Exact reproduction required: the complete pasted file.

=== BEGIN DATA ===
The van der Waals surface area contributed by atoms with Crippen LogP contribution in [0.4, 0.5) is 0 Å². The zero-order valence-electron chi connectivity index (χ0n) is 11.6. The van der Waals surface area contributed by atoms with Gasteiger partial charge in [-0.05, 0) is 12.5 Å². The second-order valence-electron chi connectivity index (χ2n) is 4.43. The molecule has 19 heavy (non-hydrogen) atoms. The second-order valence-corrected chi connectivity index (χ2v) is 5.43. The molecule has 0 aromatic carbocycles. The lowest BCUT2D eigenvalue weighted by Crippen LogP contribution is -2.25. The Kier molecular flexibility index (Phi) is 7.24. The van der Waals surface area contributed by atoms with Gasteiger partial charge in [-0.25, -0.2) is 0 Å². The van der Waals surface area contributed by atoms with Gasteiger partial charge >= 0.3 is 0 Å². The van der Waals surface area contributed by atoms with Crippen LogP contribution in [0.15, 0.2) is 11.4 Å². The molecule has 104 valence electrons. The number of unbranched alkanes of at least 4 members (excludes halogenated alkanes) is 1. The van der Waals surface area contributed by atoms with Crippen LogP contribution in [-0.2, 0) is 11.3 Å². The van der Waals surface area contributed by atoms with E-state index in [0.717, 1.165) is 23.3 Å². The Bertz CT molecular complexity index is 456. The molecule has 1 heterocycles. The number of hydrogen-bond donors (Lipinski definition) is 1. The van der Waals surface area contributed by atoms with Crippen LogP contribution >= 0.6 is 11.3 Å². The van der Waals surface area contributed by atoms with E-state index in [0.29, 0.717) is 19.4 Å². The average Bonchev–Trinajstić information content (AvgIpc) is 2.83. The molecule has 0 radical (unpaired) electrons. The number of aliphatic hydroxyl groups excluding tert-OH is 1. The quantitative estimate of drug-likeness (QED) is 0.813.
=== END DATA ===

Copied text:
The van der Waals surface area contributed by atoms with Crippen LogP contribution in [0.4, 0.5) is 0 Å². The zero-order valence-electron chi connectivity index (χ0n) is 11.6. The van der Waals surface area contributed by atoms with Gasteiger partial charge in [-0.05, 0) is 12.5 Å². The second-order valence-electron chi connectivity index (χ2n) is 4.43. The molecule has 19 heavy (non-hydrogen) atoms. The second-order valence-corrected chi connectivity index (χ2v) is 5.43. The molecule has 0 aromatic carbocycles. The lowest BCUT2D eigenvalue weighted by Crippen LogP contribution is -2.25. The Kier molecular flexibility index (Phi) is 7.24. The van der Waals surface area contributed by atoms with Gasteiger partial charge in [-0.25, -0.2) is 0 Å². The van der Waals surface area contributed by atoms with Gasteiger partial charge >= 0.3 is 0 Å². The van der Waals surface area contributed by atoms with Crippen LogP contribution in [0.15, 0.2) is 11.4 Å². The molecule has 104 valence electrons. The number of unbranched alkanes of at least 4 members (excludes halogenated alkanes) is 1. The van der Waals surface area contributed by atoms with Crippen LogP contribution in [-0.2, 0) is 11.3 Å². The van der Waals surface area contributed by atoms with E-state index in [0.717, 1.165) is 23.3 Å². The Bertz CT molecular complexity index is 456. The molecule has 1 heterocycles. The number of hydrogen-bond donors (Lipinski definition) is 1. The van der Waals surface area contributed by atoms with Crippen LogP contribution >= 0.6 is 11.3 Å². The van der Waals surface area contributed by atoms with E-state index in [0.29, 0.717) is 19.4 Å². The average Bonchev–Trinajstić information content (AvgIpc) is 2.83. The molecule has 0 radical (unpaired) electrons. The number of aliphatic hydroxyl groups excluding tert-OH is 1. The quantitative estimate of drug-likeness (QED) is 0.813.